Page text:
2. Dr. Ping led the contest by three votes (28 to 25) in the first round, by one vote (27 to 26) in the second round and by five votes (29 to 24) in the third round. “Dlamini-Zuma to vie for AU top job again”, News 24, January 31, 2012, at…, accessed July 3, 2012.
3. The incumbent AUC Chairperson secured 32 votes, 4 votes less than the required 36 votes to qualify for another four years term.
4. The ad-hoc committee is chaired by Benin and comprises South Africa, Algeria, Angola, Cote d’Ivoire, Ethiopia, Gabon and Chad.
5. Oluwaseun Oluwarotimi (2012), “Nigeria: Govt Backs South Africa’s Candidate for AU Elections”, All Africa, May 24, 2012, at, accessed June 19, 2012.
6. The SADC appointed South African Justice Minister Jeffrey Radebe as the special envoy for the campaign and Radebe’s team visited Uganda, Ethiopia, Rwanda and Kenya to garner support for Dr. Dlamini-Zuma.
7. “South Africa: Competition for the AU Commission Leadership Intensifies”, ACPP Daily Briefings, Institute for Security Studies, May 15, 2012, at, accessed July 3, 2012.
8. Alexander Ojo (2012), “Africa: AU Commission Chair – African G8 Unable to Provide Way Forward”, All Africa, May 22, 2012, at, accessed June 19, 2012.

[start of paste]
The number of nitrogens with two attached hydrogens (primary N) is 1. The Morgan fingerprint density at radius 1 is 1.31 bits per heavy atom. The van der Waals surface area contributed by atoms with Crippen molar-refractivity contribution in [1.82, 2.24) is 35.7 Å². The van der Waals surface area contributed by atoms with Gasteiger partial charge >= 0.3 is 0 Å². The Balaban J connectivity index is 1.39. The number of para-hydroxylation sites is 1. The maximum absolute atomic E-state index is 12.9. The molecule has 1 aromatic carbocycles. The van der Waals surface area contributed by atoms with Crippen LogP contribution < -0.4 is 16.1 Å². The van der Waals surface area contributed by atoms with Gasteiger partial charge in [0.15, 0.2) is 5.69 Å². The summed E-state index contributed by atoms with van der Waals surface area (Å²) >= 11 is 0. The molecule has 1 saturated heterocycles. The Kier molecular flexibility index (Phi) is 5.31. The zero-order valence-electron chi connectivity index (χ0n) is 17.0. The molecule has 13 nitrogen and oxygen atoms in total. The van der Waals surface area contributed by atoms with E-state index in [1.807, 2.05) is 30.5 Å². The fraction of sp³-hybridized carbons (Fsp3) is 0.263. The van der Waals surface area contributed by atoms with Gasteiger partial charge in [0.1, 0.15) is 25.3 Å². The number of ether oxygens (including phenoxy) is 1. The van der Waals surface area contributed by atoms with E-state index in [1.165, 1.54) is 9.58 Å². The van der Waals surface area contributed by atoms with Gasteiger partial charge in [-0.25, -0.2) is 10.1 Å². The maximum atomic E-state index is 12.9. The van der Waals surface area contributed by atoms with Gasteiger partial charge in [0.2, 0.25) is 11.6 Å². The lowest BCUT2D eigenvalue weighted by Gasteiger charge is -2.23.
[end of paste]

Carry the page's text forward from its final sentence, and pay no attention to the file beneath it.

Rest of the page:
Originally published by Institute for Defence Studies and Analyses ( at

Manohar Parrikar Institute for Defence Studies and Analyses (MP-IDSA)

The Manohar Parrikar Institute for Defence Studies and Analyses (MP-IDSA), is a non-partisan, autonomous body dedicated to objective research and policy relevant studies on all aspects of defence and security. Its mission is to promote national and international security through the generation and dissemination of knowledge on defence and security-related issues. The Manohar Parrikar Institute for Defence Studies and Analyses (MP-IDSA) was formerly named The Institute for Defence Studies and Analyses (IDSA).